Chapter Summary

Alexis de Tocqueville once remarked, "There are now two great nations in the world, which starting from different points, seem to be advancing toward the same goal: the Russians and the Anglo-Americans. . . . Each seems called by some secret design of Providence one day to hold in its hands the destinies of half the world." He wrote this prophetic passage in 1835. More than one hundred years later, and following the devastation resulting from two world wards, the United States and the Soviet Union emerged as the two superpowers, larger perhaps than any the world has ever known. Before the Second World War ended, these two Great Powers engaged in marked disagreements over the future of Europe, and the world. When the battles ended, a new war, a Cold War, emerged on the world scene. It was a war of words and ideologies, spheres of influence, and containment. Both sides had "the bomb." Would anyone dare use it again? It seemed that the only way world peace could be made a reality was through the threat of nuclear holocaust.

Josef Stalin died in March 1953. His political associates bemoaned his loss but perhaps breathed a sigh of relief at the same time. Power fell into the hands of Nikita Khrushchev. In 1956 he gave his famous "secret speech," in which he denounced the excesses of the Stalinist regime (of which he was a part). Khrushchev was careful, however, to admit that communism was here to stay. Ever since World War II came to an end, Stalin had been busy building up his spheres of influence in Central and Eastern Europe, making satellite states loyal to Moscow in every possible way. Meanwhile, the United States aided the economic recovery of Europe with funds provided through the Truman Doctrine and the Marshall Plan. Germany was the nexus of activity, and in an odd bit of geometrical planning, it was divided into four zones of influence. Berlin was divided as well. It was a division that would last until November 1989 with the fall of the Berlin Wall. The impact of thirty years of war was not easily forgotten in Europe. The Depression, Hitler, and the Holocaust had an indelible long-term impact on the European psyche. Recovery was necessary, and it came so quickly that historians still speak of the economic miracle of the 1950s. All of this took place in the context of the Cold War. It seemed to most people that better days had finally come.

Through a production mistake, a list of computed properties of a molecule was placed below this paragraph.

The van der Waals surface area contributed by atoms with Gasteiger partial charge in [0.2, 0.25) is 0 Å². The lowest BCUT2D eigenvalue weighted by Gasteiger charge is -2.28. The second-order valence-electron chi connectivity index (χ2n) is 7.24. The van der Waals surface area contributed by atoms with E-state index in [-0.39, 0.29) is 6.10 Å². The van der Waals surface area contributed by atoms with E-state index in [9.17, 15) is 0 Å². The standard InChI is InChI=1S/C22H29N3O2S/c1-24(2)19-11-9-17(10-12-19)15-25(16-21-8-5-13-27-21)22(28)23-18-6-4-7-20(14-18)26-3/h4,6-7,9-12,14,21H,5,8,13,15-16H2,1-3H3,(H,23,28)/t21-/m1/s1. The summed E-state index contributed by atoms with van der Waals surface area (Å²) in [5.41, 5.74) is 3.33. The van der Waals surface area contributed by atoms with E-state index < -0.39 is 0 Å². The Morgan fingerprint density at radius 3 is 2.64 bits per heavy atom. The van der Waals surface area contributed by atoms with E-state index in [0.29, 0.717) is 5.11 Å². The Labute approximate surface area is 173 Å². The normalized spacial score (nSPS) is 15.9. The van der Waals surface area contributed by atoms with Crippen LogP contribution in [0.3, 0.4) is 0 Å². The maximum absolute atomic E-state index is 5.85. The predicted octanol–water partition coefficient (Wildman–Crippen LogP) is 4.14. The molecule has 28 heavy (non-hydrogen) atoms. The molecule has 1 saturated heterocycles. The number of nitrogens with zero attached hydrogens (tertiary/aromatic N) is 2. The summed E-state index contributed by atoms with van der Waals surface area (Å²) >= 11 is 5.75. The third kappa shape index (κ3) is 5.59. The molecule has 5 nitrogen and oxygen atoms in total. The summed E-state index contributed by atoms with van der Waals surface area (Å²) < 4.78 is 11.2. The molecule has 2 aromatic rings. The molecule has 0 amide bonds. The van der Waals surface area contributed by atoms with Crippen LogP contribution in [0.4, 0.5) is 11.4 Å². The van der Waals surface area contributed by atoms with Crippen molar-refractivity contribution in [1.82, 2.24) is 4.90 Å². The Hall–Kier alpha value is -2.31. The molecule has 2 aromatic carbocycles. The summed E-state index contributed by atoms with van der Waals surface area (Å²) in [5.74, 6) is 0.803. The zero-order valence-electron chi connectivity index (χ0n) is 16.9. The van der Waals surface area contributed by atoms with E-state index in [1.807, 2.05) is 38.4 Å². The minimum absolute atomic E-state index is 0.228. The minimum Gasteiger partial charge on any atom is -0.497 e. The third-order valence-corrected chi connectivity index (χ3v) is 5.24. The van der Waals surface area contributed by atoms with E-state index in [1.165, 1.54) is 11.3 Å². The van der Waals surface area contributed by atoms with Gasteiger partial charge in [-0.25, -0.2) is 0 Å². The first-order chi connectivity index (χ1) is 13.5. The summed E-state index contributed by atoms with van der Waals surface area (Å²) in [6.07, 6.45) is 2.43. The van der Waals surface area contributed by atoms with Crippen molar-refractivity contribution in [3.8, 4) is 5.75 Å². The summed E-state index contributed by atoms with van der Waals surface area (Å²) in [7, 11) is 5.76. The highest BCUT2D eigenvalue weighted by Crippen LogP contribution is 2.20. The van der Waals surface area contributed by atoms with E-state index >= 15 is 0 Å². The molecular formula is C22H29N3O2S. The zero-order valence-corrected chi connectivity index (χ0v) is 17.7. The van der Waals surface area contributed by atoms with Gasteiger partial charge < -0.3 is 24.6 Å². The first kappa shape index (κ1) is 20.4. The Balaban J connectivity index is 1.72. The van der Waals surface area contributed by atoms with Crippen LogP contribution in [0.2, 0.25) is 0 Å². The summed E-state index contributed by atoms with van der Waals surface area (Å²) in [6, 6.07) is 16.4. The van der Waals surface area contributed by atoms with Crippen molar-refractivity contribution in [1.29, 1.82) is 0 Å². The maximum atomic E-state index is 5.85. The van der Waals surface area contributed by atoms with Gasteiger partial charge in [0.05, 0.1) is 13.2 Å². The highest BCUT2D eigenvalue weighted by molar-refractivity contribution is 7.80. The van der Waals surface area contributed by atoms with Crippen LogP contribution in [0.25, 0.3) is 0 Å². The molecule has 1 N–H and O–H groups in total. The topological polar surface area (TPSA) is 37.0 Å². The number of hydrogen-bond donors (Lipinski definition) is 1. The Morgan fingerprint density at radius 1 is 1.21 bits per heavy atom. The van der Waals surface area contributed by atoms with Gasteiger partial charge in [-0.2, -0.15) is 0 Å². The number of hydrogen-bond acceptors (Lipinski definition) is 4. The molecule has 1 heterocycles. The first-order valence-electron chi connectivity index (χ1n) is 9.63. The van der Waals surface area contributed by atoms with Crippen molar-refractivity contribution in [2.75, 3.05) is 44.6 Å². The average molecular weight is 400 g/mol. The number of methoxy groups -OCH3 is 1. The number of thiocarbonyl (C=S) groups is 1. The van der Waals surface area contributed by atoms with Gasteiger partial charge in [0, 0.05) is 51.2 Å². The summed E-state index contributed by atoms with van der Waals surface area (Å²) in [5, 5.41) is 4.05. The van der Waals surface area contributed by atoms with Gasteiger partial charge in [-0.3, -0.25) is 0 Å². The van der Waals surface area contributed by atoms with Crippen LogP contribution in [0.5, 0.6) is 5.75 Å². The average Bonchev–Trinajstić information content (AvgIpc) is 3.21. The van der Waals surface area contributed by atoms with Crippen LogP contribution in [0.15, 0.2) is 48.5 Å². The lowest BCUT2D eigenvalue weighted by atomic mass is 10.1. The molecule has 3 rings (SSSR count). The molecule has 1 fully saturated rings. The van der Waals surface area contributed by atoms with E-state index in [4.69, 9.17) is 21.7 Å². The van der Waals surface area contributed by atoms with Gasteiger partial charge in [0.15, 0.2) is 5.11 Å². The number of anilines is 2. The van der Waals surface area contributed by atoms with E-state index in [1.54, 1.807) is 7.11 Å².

One of the distinctive features of the last fifty years was the rapid disintegration of European empires. The British perhaps had the most to lose from their loss of empire, since their empire had been one of the most extensive before the Great War began in 1914. From the perspective of the West, the post-colonial period meant that the populations of entire continents have regained some form of self-government. The process of decolonization was uneven and unique to each colonial power—some European nations simply withdrew from their colonies, while others demanded new constitutional arrangements. In a third instance, the Western powers were drawn into complicated and violent struggles, characterized notably by the French struggle in Algeria and the French and American struggle in Vietnam.

Meanwhile, George Orwell and Hannah Arendt cautioned everyone against totalitarianism, which came in a number of disguises. Jean Paul Sartre and Albert Camus exited the war with a "dreaded freedom." How shall man know what to do in a world without God and without meaning? The only way out of "bad faith" was total commitment. Yet Europeans still needed to cope with the realities of war, atomic weapons, and Nazi genocide. The responses ranged from repressing the past to mythologizing it.